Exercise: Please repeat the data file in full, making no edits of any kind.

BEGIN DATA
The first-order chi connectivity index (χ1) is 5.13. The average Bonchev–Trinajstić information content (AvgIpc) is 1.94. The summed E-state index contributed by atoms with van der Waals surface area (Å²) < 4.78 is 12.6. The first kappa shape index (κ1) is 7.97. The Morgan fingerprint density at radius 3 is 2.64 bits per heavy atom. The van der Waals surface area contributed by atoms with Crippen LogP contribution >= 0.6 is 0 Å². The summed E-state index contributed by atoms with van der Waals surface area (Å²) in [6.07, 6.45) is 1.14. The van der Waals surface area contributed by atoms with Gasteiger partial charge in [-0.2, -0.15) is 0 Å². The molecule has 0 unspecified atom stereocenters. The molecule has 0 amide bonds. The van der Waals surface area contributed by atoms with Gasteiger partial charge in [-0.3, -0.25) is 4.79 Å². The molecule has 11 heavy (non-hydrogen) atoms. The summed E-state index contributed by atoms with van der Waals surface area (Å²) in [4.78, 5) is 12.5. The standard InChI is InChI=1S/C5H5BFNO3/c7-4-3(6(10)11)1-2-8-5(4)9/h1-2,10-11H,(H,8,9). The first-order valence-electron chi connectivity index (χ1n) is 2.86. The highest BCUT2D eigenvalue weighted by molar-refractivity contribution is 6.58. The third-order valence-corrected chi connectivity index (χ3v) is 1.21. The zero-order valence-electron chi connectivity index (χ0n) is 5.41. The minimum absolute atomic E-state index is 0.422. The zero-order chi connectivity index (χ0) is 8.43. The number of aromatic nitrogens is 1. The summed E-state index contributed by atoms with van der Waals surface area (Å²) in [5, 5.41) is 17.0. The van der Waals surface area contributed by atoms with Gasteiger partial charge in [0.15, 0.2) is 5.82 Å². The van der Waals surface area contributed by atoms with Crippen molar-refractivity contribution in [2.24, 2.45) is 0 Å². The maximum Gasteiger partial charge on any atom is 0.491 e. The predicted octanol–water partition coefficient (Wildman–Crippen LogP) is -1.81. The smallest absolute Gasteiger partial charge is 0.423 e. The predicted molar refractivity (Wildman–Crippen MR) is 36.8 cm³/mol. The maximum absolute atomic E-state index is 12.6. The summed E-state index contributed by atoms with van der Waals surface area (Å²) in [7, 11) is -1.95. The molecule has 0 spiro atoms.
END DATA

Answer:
The first-order chi connectivity index (χ1) is 5.13. The average Bonchev–Trinajstić information content (AvgIpc) is 1.94. The summed E-state index contributed by atoms with van der Waals surface area (Å²) < 4.78 is 12.6. The first kappa shape index (κ1) is 7.97. The Morgan fingerprint density at radius 3 is 2.64 bits per heavy atom. The van der Waals surface area contributed by atoms with Crippen LogP contribution >= 0.6 is 0 Å². The summed E-state index contributed by atoms with van der Waals surface area (Å²) in [6.07, 6.45) is 1.14. The van der Waals surface area contributed by atoms with Gasteiger partial charge in [-0.2, -0.15) is 0 Å². The molecule has 0 unspecified atom stereocenters. The molecule has 0 amide bonds. The van der Waals surface area contributed by atoms with Gasteiger partial charge in [-0.3, -0.25) is 4.79 Å². The molecule has 11 heavy (non-hydrogen) atoms. The summed E-state index contributed by atoms with van der Waals surface area (Å²) in [4.78, 5) is 12.5. The standard InChI is InChI=1S/C5H5BFNO3/c7-4-3(6(10)11)1-2-8-5(4)9/h1-2,10-11H,(H,8,9). The first-order valence-electron chi connectivity index (χ1n) is 2.86. The highest BCUT2D eigenvalue weighted by molar-refractivity contribution is 6.58. The third-order valence-corrected chi connectivity index (χ3v) is 1.21. The zero-order valence-electron chi connectivity index (χ0n) is 5.41. The minimum absolute atomic E-state index is 0.422. The zero-order chi connectivity index (χ0) is 8.43. The number of aromatic nitrogens is 1. The summed E-state index contributed by atoms with van der Waals surface area (Å²) in [5, 5.41) is 17.0. The van der Waals surface area contributed by atoms with Gasteiger partial charge in [0.15, 0.2) is 5.82 Å². The van der Waals surface area contributed by atoms with Crippen molar-refractivity contribution in [2.24, 2.45) is 0 Å². The maximum Gasteiger partial charge on any atom is 0.491 e. The predicted octanol–water partition coefficient (Wildman–Crippen LogP) is -1.81. The smallest absolute Gasteiger partial charge is 0.423 e. The predicted molar refractivity (Wildman–Crippen MR) is 36.8 cm³/mol. The maximum absolute atomic E-state index is 12.6. The summed E-state index contributed by atoms with van der Waals surface area (Å²) in [7, 11) is -1.95. The molecule has 0 spiro atoms.